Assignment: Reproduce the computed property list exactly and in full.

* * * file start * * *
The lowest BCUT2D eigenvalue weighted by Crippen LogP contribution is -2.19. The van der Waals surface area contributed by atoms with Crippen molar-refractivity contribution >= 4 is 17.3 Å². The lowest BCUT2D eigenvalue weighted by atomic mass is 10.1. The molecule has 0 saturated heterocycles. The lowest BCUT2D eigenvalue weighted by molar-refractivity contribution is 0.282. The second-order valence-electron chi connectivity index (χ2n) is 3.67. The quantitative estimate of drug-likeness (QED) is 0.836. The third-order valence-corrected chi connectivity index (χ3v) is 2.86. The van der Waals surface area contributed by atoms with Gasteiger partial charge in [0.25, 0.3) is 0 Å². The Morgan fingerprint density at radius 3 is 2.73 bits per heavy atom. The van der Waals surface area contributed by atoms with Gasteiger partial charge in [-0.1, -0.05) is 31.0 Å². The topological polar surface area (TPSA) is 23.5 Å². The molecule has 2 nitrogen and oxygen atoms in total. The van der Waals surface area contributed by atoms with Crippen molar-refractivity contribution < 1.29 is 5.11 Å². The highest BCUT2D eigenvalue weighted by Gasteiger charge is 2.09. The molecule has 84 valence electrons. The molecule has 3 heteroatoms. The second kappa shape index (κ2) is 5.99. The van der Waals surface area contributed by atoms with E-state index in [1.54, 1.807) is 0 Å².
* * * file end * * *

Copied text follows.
The lowest BCUT2D eigenvalue weighted by Crippen LogP contribution is -2.19. The van der Waals surface area contributed by atoms with Crippen molar-refractivity contribution >= 4 is 17.3 Å². The lowest BCUT2D eigenvalue weighted by atomic mass is 10.1. The molecule has 0 saturated heterocycles. The lowest BCUT2D eigenvalue weighted by molar-refractivity contribution is 0.282. The second-order valence-electron chi connectivity index (χ2n) is 3.67. The quantitative estimate of drug-likeness (QED) is 0.836. The third-order valence-corrected chi connectivity index (χ3v) is 2.86. The van der Waals surface area contributed by atoms with Gasteiger partial charge in [0.25, 0.3) is 0 Å². The Morgan fingerprint density at radius 3 is 2.73 bits per heavy atom. The van der Waals surface area contributed by atoms with Gasteiger partial charge in [-0.1, -0.05) is 31.0 Å². The topological polar surface area (TPSA) is 23.5 Å². The molecule has 2 nitrogen and oxygen atoms in total. The van der Waals surface area contributed by atoms with Crippen molar-refractivity contribution < 1.29 is 5.11 Å². The highest BCUT2D eigenvalue weighted by Gasteiger charge is 2.09. The molecule has 84 valence electrons. The molecule has 3 heteroatoms. The second kappa shape index (κ2) is 5.99. The van der Waals surface area contributed by atoms with E-state index in [1.54, 1.807) is 0 Å².